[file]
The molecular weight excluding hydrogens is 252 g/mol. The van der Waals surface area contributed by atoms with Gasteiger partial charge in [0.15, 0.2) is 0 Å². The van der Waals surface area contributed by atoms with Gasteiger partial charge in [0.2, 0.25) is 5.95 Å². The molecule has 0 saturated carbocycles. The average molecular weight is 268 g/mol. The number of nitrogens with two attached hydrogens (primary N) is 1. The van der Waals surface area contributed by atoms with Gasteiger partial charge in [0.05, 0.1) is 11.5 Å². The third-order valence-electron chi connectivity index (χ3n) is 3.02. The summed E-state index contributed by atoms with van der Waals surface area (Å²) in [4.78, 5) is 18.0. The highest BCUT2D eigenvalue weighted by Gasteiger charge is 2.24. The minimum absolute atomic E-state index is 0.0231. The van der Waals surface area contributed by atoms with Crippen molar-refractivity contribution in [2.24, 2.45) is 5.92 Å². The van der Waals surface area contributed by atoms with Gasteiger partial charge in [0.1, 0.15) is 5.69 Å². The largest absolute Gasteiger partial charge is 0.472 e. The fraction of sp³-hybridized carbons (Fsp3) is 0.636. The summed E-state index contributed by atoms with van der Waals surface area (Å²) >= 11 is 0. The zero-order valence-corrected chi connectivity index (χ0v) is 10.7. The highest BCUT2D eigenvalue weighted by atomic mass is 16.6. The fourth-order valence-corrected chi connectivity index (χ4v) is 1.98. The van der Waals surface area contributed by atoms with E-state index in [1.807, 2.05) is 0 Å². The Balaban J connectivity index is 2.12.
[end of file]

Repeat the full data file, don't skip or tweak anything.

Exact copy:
The molecular weight excluding hydrogens is 252 g/mol. The van der Waals surface area contributed by atoms with Gasteiger partial charge in [0.15, 0.2) is 0 Å². The van der Waals surface area contributed by atoms with Gasteiger partial charge in [0.2, 0.25) is 5.95 Å². The molecule has 0 saturated carbocycles. The average molecular weight is 268 g/mol. The number of nitrogens with two attached hydrogens (primary N) is 1. The van der Waals surface area contributed by atoms with Gasteiger partial charge in [0.05, 0.1) is 11.5 Å². The third-order valence-electron chi connectivity index (χ3n) is 3.02. The summed E-state index contributed by atoms with van der Waals surface area (Å²) in [4.78, 5) is 18.0. The highest BCUT2D eigenvalue weighted by Gasteiger charge is 2.24. The minimum absolute atomic E-state index is 0.0231. The van der Waals surface area contributed by atoms with Crippen molar-refractivity contribution in [2.24, 2.45) is 5.92 Å². The van der Waals surface area contributed by atoms with Gasteiger partial charge in [0.1, 0.15) is 5.69 Å². The largest absolute Gasteiger partial charge is 0.472 e. The fraction of sp³-hybridized carbons (Fsp3) is 0.636. The summed E-state index contributed by atoms with van der Waals surface area (Å²) >= 11 is 0. The zero-order valence-corrected chi connectivity index (χ0v) is 10.7. The highest BCUT2D eigenvalue weighted by atomic mass is 16.6. The fourth-order valence-corrected chi connectivity index (χ4v) is 1.98. The van der Waals surface area contributed by atoms with E-state index in [1.807, 2.05) is 0 Å². The Balaban J connectivity index is 2.12.